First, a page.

They patronize herbal medicine, coincidence or planned behaviour: A case of hypertensive patients in Tamale?

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Iddrisu, Mohammed 
Abdulai, Abdul Malik 

AIM: This study assessed, if use of herbal medicine (HM) among hypertensive patients is coincidence or planned. DESIGN: Cross-sectional survey. METHODS: The study used a cross-sectional survey for collection of data from four (4) herbal medicine clinics in the Tamale metropolis in northern Ghana. RESULTS: The final or overall regression model was significant at R2  = 0.350, F(7, 214) = 16.464, p < 0.001. No sociodemographic characteristic predicted herbal medicine use. Only religion and educational level were associated with herbal medicine use. Attitude (p = 0.002), subjective norms (p = 0.001) and behavioural intention (p = 0.000) significantly predicted HM use. PUBLIC CONTRIBUTION: Data were collected from respondents only after they had verbally given free and informed consent to take part in the study. The results of this study therefore showed that herbal medicine use among these patients is not coincidence but planned. Health professionals by this study should appreciate the effect of religion and educational background in their health education on Herbal Medicines.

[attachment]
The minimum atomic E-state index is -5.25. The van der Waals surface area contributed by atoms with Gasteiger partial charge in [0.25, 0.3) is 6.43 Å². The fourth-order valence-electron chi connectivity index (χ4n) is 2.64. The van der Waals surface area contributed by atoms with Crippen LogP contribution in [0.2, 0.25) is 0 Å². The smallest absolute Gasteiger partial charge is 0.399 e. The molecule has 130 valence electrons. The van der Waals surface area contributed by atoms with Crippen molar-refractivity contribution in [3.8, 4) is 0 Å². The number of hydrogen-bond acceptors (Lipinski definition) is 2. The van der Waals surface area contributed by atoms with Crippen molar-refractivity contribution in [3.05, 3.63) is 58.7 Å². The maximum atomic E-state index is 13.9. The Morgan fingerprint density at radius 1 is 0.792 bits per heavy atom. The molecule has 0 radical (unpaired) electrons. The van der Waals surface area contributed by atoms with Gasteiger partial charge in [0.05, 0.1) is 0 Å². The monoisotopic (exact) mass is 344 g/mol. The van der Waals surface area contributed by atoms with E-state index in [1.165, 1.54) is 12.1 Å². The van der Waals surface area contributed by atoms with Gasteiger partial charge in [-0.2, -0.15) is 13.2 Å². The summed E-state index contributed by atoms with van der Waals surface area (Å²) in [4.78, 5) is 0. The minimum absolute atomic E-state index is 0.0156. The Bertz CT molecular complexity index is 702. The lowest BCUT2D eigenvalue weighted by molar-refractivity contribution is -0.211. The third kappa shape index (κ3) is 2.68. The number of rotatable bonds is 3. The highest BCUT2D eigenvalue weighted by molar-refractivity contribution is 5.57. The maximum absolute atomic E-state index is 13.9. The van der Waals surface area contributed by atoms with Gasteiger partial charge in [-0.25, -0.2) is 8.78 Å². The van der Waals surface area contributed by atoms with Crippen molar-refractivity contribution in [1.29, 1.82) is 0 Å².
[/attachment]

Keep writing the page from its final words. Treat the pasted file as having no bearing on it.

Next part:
health, herbal medicine, hypertension, Humans, Herbal Medicine, Cross-Sectional Studies, Attitude, Plants, Medicinal, Hypertension, Plant Extracts
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